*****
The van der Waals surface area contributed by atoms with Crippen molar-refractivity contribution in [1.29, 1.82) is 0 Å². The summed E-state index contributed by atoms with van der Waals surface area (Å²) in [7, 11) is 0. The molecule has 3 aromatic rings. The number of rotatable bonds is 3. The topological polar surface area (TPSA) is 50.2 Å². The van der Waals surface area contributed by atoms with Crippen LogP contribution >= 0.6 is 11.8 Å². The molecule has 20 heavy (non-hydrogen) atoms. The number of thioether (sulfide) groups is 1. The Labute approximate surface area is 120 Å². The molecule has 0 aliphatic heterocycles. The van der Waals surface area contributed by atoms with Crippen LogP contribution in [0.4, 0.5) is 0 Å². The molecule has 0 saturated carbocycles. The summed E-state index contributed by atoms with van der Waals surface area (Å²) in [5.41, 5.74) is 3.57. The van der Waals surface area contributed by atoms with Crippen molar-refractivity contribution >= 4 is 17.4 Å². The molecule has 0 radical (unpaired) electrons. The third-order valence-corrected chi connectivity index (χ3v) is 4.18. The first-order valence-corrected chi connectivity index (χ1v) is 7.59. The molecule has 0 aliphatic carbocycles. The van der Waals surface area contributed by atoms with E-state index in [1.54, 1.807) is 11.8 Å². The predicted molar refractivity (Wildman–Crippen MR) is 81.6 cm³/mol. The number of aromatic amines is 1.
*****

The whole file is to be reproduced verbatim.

The van der Waals surface area contributed by atoms with Crippen molar-refractivity contribution in [1.29, 1.82) is 0 Å². The summed E-state index contributed by atoms with van der Waals surface area (Å²) in [7, 11) is 0. The molecule has 3 aromatic rings. The number of rotatable bonds is 3. The topological polar surface area (TPSA) is 50.2 Å². The van der Waals surface area contributed by atoms with Crippen LogP contribution >= 0.6 is 11.8 Å². The molecule has 20 heavy (non-hydrogen) atoms. The number of thioether (sulfide) groups is 1. The Labute approximate surface area is 120 Å². The molecule has 0 aliphatic heterocycles. The van der Waals surface area contributed by atoms with Crippen LogP contribution in [0.4, 0.5) is 0 Å². The molecule has 0 saturated carbocycles. The summed E-state index contributed by atoms with van der Waals surface area (Å²) in [5.41, 5.74) is 3.57. The van der Waals surface area contributed by atoms with Crippen molar-refractivity contribution >= 4 is 17.4 Å². The molecule has 0 radical (unpaired) electrons. The third-order valence-corrected chi connectivity index (χ3v) is 4.18. The first-order valence-corrected chi connectivity index (χ1v) is 7.59. The molecule has 0 aliphatic carbocycles. The van der Waals surface area contributed by atoms with E-state index in [1.54, 1.807) is 11.8 Å². The predicted molar refractivity (Wildman–Crippen MR) is 81.6 cm³/mol. The number of aromatic amines is 1.